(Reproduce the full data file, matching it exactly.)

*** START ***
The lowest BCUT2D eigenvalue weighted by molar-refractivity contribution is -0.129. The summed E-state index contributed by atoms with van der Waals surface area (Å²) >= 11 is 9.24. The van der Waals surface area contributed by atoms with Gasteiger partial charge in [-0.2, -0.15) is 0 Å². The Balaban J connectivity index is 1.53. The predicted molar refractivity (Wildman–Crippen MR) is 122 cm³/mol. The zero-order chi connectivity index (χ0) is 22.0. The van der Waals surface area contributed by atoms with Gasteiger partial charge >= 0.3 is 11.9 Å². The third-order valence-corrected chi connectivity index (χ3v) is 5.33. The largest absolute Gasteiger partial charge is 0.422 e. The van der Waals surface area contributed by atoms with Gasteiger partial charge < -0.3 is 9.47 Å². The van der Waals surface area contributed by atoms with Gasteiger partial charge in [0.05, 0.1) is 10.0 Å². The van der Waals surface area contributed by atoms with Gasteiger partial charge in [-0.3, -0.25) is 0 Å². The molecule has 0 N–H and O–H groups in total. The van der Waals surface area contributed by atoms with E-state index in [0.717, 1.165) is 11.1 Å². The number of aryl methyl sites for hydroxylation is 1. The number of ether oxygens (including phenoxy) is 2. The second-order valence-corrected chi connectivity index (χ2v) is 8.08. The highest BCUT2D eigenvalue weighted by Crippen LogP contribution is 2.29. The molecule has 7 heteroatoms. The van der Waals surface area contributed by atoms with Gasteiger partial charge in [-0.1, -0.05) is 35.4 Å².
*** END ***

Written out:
The lowest BCUT2D eigenvalue weighted by molar-refractivity contribution is -0.129. The summed E-state index contributed by atoms with van der Waals surface area (Å²) >= 11 is 9.24. The van der Waals surface area contributed by atoms with Gasteiger partial charge in [-0.2, -0.15) is 0 Å². The Balaban J connectivity index is 1.53. The predicted molar refractivity (Wildman–Crippen MR) is 122 cm³/mol. The zero-order chi connectivity index (χ0) is 22.0. The van der Waals surface area contributed by atoms with Gasteiger partial charge >= 0.3 is 11.9 Å². The third-order valence-corrected chi connectivity index (χ3v) is 5.33. The largest absolute Gasteiger partial charge is 0.422 e. The van der Waals surface area contributed by atoms with Gasteiger partial charge < -0.3 is 9.47 Å². The van der Waals surface area contributed by atoms with Gasteiger partial charge in [0.05, 0.1) is 10.0 Å². The van der Waals surface area contributed by atoms with Gasteiger partial charge in [-0.3, -0.25) is 0 Å². The molecule has 0 N–H and O–H groups in total. The van der Waals surface area contributed by atoms with E-state index in [0.717, 1.165) is 11.1 Å². The number of aryl methyl sites for hydroxylation is 1. The number of ether oxygens (including phenoxy) is 2. The second-order valence-corrected chi connectivity index (χ2v) is 8.08. The highest BCUT2D eigenvalue weighted by Crippen LogP contribution is 2.29. The molecule has 7 heteroatoms. The van der Waals surface area contributed by atoms with Gasteiger partial charge in [-0.1, -0.05) is 35.4 Å².